Plans for Building a Dobsonian Telescope

brought to you by: The San Francisco Sidewalk Astronomers

Yes, it "looks like a cannon," but the above is really a ten-inch (measured by the diameter of the objective) Newtonian telescope that almost anybody can build. Here you will find plans to build this telescope, or a smaller one--either a six-inch, or an eight-inch--of identical design. These plans are only slightly modified from the plans The Sidewalk Astronomers have been sending to interested parties for a mere $2.00 via snail-mail. I have kept as close to this design as possible: One, because this is--hands down--the cheapest and easiest way to make a quality telescope; and two, because I walk in the shadow of John Dobson, who invented many of these designs which have revolutionized amateur and professional astronomy alike... Besides, Los Angeles Sidewalk Astronomer, Pam Reid, did most of the work by writing and typing the procedures, as well as gathering the drawings--which, by the way, were done by Earl Jungians (from photographs of John at work by Molly Lusignan). Most of my "work" consisted of scanning and re-typing Pam's work... though I do interject my two-cents here and there.

In the category of "the left hand not knowing what the right hand is doing," another Webpage, supported by NASA's Telescopes in Education Project, also have these plans online. Here you will find the original plans--images and text scanned together, without my minor meddling--which includes, by the way: the Six-inch plans, the Sun Telescope construction tips page, a Links page, and a real person to E-mail your questions to.  Regardless, it is a beautiful page, and I recommend you check it out; especially if you have any problems printing the plans from this page. 

If you would like to grind, polish and figure your own mirror, I suggest Victor's Telescope Making page as well as the late Sam Brown's book , All About Telescopes, which may be ordered from Orion Telescope and Binocular Center.

 

--Ray Cash-Le Pennec

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Introduction

The plans you will find on these pages, are, by and large, the result of years of trial and error on the part of John Dobson, one of the founders of  The San Francisco Sidewalk Astronomers  and a prolific telescope maker. John has, quite literally, helped thousands of people make telescopes of this design! Only in the past few years have commercial telescope manufacturers adopted the Dobsonian approach to make affordable, alt-azimuth Newtonian telescopes... However, the three top manufacturers (henceforth referred to as: "The Big Three"), Celestron, Meade, and Orion, continue to fall short mechanically of the simple designs found on these pages. All of The Big Three, for example, use Melamine; a kind of coated particle board, which is heavy, not durable, in short; not as strong or light as plywood, which, of course, we recommend. All of The Big Three have undersized pivot bolts, do not use Teflon as bearing surfaces (there is no substitute!), and have shoddy mirror cells (tailgates). The list goes on... They do look "pretty," especially in photos; I'll give them that. If you happen to own one of these scopes; you might well peruse these pages to find ways to tinker and fix up your mass-produced Dob: you can only improve what you got!  It ain't rocket science!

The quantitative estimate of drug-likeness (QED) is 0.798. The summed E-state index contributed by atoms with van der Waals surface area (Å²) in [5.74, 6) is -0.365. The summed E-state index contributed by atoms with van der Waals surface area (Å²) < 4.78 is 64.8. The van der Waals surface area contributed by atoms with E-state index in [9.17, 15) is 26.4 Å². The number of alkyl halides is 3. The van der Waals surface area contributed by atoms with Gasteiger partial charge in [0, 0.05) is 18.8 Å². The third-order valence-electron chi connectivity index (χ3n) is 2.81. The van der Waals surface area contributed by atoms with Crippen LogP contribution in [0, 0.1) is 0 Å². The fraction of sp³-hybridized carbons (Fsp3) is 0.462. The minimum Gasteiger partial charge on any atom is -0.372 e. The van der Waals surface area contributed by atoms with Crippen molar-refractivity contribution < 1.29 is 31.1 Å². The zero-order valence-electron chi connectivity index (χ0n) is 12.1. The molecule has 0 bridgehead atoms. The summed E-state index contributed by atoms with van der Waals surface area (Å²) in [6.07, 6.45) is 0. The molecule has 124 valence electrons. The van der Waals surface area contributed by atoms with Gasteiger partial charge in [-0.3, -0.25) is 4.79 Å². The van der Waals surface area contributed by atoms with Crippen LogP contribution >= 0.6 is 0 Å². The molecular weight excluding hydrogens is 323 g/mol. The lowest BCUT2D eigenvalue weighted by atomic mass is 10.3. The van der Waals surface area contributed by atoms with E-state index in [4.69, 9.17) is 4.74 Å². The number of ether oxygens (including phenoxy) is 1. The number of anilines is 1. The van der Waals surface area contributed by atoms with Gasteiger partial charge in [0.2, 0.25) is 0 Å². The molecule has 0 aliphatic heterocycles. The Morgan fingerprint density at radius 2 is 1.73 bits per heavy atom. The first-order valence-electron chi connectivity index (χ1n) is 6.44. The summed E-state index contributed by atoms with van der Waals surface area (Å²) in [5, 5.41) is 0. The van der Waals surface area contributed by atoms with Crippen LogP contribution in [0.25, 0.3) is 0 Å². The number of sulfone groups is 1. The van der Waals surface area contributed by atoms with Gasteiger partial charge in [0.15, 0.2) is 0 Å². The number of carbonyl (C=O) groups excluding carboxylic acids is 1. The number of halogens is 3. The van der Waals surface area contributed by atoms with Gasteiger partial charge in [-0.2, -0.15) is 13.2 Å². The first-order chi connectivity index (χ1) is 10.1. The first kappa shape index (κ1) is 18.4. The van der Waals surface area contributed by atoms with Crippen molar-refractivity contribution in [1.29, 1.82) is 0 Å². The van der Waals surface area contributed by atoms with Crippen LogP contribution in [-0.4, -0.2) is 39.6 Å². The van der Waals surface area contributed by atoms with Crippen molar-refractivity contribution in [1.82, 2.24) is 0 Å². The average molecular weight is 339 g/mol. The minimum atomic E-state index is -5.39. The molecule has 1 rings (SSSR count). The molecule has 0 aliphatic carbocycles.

The designs you find on these pages are also open to improvement by you: the builder. Not only will you discover the ins and outs of Newtonian / Dobsonian telescope design, but you are encouraged to come up with your own modifications. We include plans to make your own Primary Mirror Cell (we call it a "Tailgate"), Secondary Diagonal Mirror Holder and "Spider," and Eyepiece Holder/Focuser. These are items even the most seasoned TM (telescope-maker) usually buys from small telescope part manufacturers: you may opt to do the same (although John's designs are perfectly functional--some ingenious--and very inexpensive to fabricate). Contact your local astronomy club, there are usually at least a handful of TM's that can help you out. Also, check my Sources page for materials and accessories you will need, or, might want, to purchase.

I think you will find these plans pretty clear, simple, and straightforward. If not, let me know.

Have fun!


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